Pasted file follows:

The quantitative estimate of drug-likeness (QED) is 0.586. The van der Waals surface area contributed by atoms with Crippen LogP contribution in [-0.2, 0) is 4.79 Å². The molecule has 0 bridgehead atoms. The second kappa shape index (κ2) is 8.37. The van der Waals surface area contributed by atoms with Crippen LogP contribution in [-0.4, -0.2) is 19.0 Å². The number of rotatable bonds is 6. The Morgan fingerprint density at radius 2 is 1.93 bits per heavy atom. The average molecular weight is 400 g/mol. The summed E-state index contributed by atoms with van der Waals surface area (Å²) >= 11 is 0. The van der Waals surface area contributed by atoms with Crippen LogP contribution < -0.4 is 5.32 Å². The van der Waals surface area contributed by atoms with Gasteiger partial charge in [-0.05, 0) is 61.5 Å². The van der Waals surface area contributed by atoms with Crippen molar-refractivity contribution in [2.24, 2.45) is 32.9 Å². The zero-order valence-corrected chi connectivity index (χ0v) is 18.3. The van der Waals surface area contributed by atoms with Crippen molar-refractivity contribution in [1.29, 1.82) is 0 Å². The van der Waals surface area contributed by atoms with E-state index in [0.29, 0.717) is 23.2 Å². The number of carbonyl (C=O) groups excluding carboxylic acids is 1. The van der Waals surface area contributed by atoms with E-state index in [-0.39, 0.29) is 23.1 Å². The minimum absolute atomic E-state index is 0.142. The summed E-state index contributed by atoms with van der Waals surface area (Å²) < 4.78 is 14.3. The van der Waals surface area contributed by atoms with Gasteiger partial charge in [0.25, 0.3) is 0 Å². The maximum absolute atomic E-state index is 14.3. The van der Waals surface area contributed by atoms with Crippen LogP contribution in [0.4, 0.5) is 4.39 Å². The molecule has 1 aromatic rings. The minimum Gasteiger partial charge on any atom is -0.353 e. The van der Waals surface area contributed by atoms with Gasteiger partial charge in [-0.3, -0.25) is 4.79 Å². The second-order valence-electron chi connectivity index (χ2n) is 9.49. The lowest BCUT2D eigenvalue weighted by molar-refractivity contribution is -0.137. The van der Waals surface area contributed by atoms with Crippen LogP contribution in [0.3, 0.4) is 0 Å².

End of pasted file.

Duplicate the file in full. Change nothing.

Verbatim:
The quantitative estimate of drug-likeness (QED) is 0.586. The van der Waals surface area contributed by atoms with Crippen LogP contribution in [-0.2, 0) is 4.79 Å². The molecule has 0 bridgehead atoms. The second kappa shape index (κ2) is 8.37. The van der Waals surface area contributed by atoms with Crippen LogP contribution in [-0.4, -0.2) is 19.0 Å². The number of rotatable bonds is 6. The Morgan fingerprint density at radius 2 is 1.93 bits per heavy atom. The average molecular weight is 400 g/mol. The summed E-state index contributed by atoms with van der Waals surface area (Å²) >= 11 is 0. The van der Waals surface area contributed by atoms with Crippen LogP contribution < -0.4 is 5.32 Å². The van der Waals surface area contributed by atoms with Gasteiger partial charge in [-0.05, 0) is 61.5 Å². The van der Waals surface area contributed by atoms with Crippen molar-refractivity contribution in [2.24, 2.45) is 32.9 Å². The zero-order valence-corrected chi connectivity index (χ0v) is 18.3. The van der Waals surface area contributed by atoms with Crippen molar-refractivity contribution in [1.29, 1.82) is 0 Å². The van der Waals surface area contributed by atoms with E-state index in [0.29, 0.717) is 23.2 Å². The number of carbonyl (C=O) groups excluding carboxylic acids is 1. The van der Waals surface area contributed by atoms with E-state index in [-0.39, 0.29) is 23.1 Å². The minimum absolute atomic E-state index is 0.142. The summed E-state index contributed by atoms with van der Waals surface area (Å²) < 4.78 is 14.3. The van der Waals surface area contributed by atoms with Gasteiger partial charge in [0.25, 0.3) is 0 Å². The maximum absolute atomic E-state index is 14.3. The van der Waals surface area contributed by atoms with Crippen LogP contribution in [0.4, 0.5) is 4.39 Å². The molecule has 1 aromatic rings. The minimum Gasteiger partial charge on any atom is -0.353 e. The van der Waals surface area contributed by atoms with Gasteiger partial charge in [-0.3, -0.25) is 4.79 Å². The second-order valence-electron chi connectivity index (χ2n) is 9.49. The lowest BCUT2D eigenvalue weighted by molar-refractivity contribution is -0.137. The van der Waals surface area contributed by atoms with Crippen LogP contribution in [0.3, 0.4) is 0 Å².